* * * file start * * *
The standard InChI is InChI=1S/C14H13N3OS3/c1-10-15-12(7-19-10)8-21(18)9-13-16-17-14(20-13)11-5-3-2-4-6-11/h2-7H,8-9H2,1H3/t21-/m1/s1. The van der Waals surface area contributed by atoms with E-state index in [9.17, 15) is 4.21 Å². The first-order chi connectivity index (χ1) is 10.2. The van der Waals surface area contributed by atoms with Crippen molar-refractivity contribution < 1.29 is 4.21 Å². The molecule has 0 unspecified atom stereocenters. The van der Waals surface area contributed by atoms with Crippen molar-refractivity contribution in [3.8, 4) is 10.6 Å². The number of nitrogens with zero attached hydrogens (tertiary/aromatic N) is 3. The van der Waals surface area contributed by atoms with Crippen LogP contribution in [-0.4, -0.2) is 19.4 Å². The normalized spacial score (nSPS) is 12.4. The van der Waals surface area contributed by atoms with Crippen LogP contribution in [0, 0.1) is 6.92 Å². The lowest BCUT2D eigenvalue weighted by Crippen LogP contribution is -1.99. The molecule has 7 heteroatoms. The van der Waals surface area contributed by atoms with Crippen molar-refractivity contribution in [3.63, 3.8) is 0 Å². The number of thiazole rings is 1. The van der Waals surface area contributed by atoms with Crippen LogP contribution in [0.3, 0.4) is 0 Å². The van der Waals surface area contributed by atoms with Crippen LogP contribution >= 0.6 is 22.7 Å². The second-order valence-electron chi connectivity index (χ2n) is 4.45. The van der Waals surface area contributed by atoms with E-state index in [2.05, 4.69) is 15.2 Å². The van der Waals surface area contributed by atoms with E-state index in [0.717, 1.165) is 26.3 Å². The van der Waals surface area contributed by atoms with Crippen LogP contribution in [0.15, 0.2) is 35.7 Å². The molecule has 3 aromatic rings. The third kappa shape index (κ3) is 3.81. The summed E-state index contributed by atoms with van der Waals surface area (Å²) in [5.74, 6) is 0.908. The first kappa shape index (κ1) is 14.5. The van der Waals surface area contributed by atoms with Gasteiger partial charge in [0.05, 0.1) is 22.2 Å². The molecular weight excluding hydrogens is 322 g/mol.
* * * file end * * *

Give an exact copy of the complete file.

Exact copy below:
The standard InChI is InChI=1S/C14H13N3OS3/c1-10-15-12(7-19-10)8-21(18)9-13-16-17-14(20-13)11-5-3-2-4-6-11/h2-7H,8-9H2,1H3/t21-/m1/s1. The van der Waals surface area contributed by atoms with E-state index in [9.17, 15) is 4.21 Å². The first-order chi connectivity index (χ1) is 10.2. The van der Waals surface area contributed by atoms with Crippen molar-refractivity contribution < 1.29 is 4.21 Å². The molecule has 0 unspecified atom stereocenters. The van der Waals surface area contributed by atoms with Crippen molar-refractivity contribution in [3.8, 4) is 10.6 Å². The number of nitrogens with zero attached hydrogens (tertiary/aromatic N) is 3. The van der Waals surface area contributed by atoms with Crippen LogP contribution in [-0.4, -0.2) is 19.4 Å². The normalized spacial score (nSPS) is 12.4. The van der Waals surface area contributed by atoms with Crippen LogP contribution in [0, 0.1) is 6.92 Å². The lowest BCUT2D eigenvalue weighted by Crippen LogP contribution is -1.99. The molecule has 7 heteroatoms. The van der Waals surface area contributed by atoms with Crippen molar-refractivity contribution in [3.63, 3.8) is 0 Å². The number of thiazole rings is 1. The van der Waals surface area contributed by atoms with Crippen LogP contribution in [0.3, 0.4) is 0 Å². The van der Waals surface area contributed by atoms with Crippen LogP contribution >= 0.6 is 22.7 Å². The second-order valence-electron chi connectivity index (χ2n) is 4.45. The van der Waals surface area contributed by atoms with E-state index in [2.05, 4.69) is 15.2 Å². The van der Waals surface area contributed by atoms with E-state index in [0.717, 1.165) is 26.3 Å². The van der Waals surface area contributed by atoms with Crippen LogP contribution in [0.15, 0.2) is 35.7 Å². The molecule has 3 aromatic rings. The third kappa shape index (κ3) is 3.81. The summed E-state index contributed by atoms with van der Waals surface area (Å²) in [5.74, 6) is 0.908. The first kappa shape index (κ1) is 14.5. The van der Waals surface area contributed by atoms with Gasteiger partial charge in [0.05, 0.1) is 22.2 Å². The molecular weight excluding hydrogens is 322 g/mol.